Australia’s only dedicated nickel conference was opened this morning in Perth, marking the 27th year the industry has got together at this important meeting, regardless of where the metal has been at in the commodity cycle over the years.
Opening Paydirt’s Australian Nickel Conference, Mines and Petroleum Minister Bill Johnston announced Western Australia’s resources sector achieved record sales of $231 billion in the 2021-22 financial year – $20 billion more than the previous record of $211 billion set in the 2020-21 financial year.
“It just shows you how well things are going, it is good to see that so many commodities are doing well at the moment and the global forces are acting in our favour for once,” Minister Johnston said.
“Of course, the reason nickel is doing so well is because of the global ambition to fight climate change. Western Australia is in so many metals, including nickel, the crossroads for the global effort to decarbonise.
“We are a stable, ethical, cost-effective supplier for battery and critical metals to the globe, which has seen more than $9 billion of investment into our battery and critical minerals sector in the last six years.
“I think that shows the confidence people have in the way we are managing the State’s economy, the way we are working with industry to provide a stable environment, and the entrepreneurial spirit that is so clearly demonstrated in the nickel industry.”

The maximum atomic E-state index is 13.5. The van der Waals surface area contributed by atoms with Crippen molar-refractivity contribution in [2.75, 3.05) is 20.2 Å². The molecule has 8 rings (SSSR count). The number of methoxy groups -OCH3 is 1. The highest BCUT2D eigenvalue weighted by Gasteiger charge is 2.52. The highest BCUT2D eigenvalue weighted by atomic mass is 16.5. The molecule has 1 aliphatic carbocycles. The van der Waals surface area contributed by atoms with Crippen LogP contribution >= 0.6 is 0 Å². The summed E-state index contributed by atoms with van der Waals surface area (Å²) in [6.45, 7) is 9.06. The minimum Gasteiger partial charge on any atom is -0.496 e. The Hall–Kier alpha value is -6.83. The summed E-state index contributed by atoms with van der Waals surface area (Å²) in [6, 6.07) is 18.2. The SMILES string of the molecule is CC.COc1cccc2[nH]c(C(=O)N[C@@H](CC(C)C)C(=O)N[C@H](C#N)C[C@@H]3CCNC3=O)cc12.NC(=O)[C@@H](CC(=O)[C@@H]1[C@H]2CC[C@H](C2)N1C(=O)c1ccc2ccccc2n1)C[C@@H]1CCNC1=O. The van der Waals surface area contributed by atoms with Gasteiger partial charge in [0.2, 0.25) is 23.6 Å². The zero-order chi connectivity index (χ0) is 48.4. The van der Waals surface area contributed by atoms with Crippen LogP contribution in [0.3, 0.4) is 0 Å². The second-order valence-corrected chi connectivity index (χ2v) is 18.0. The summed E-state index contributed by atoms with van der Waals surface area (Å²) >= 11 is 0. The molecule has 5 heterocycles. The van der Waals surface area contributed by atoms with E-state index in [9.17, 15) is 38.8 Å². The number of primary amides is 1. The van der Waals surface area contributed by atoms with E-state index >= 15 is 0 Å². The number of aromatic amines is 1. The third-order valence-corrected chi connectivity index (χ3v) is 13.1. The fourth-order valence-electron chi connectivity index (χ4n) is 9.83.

Reinforcing its significance to the Western Australian economy, nickel was the State’s fourth most valuable minerals sector achieving sales of $4.9 billion in the past financial year, while accounting for 5.3% of the State’s mines and petroleum workforce.
Reflecting on the long history of the Australian Nickel Conference, and the event’s return to a full two-day program, conference convenor and Paydirt Media executive chairman Bill Repard reminded a full house at the Pan Pacific Perth that it was only 10 years ago that market conditions led to the meeting being condensed to just one day.
“At the time, the price of nickel was not what we wanted, companies were putting people off, mines were on care-and-maintenance, exploration budgets were being slashed, and gloom prevailed.” Mr Repard said.
“Wind the clock 10 years on and what we have today is a record number of presentations from companies who will tell their stories over the next two days. As well as many of the Australian stories we have come to know, we will also hear from companies that have moved further afield – whether to Brazil or Scandinavia, Vietnam or the Solomon Islands. Exploration is back on the agenda big time.”